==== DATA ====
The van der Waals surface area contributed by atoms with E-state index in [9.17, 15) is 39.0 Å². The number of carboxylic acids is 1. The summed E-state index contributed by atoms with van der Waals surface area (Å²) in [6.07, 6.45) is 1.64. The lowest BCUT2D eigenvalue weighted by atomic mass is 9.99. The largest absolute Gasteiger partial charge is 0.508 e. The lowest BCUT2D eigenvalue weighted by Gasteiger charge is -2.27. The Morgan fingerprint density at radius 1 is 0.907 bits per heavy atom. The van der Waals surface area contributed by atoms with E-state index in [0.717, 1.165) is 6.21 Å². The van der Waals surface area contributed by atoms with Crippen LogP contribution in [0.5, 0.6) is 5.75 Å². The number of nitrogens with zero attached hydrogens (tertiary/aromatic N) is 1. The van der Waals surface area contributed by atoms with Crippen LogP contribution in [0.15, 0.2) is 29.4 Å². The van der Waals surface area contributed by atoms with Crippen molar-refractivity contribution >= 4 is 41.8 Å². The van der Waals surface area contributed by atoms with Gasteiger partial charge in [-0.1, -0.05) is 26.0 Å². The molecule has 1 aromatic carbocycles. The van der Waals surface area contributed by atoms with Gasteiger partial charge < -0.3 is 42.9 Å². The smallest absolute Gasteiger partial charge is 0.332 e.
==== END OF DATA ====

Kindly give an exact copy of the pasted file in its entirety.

The van der Waals surface area contributed by atoms with E-state index in [9.17, 15) is 39.0 Å². The number of carboxylic acids is 1. The summed E-state index contributed by atoms with van der Waals surface area (Å²) in [6.07, 6.45) is 1.64. The lowest BCUT2D eigenvalue weighted by atomic mass is 9.99. The largest absolute Gasteiger partial charge is 0.508 e. The lowest BCUT2D eigenvalue weighted by Gasteiger charge is -2.27. The Morgan fingerprint density at radius 1 is 0.907 bits per heavy atom. The van der Waals surface area contributed by atoms with E-state index in [0.717, 1.165) is 6.21 Å². The van der Waals surface area contributed by atoms with Crippen LogP contribution in [0.5, 0.6) is 5.75 Å². The number of nitrogens with zero attached hydrogens (tertiary/aromatic N) is 1. The van der Waals surface area contributed by atoms with Crippen LogP contribution in [0.15, 0.2) is 29.4 Å². The van der Waals surface area contributed by atoms with Crippen molar-refractivity contribution >= 4 is 41.8 Å². The van der Waals surface area contributed by atoms with Gasteiger partial charge in [-0.1, -0.05) is 26.0 Å². The molecule has 1 aromatic carbocycles. The van der Waals surface area contributed by atoms with Gasteiger partial charge < -0.3 is 42.9 Å². The smallest absolute Gasteiger partial charge is 0.332 e.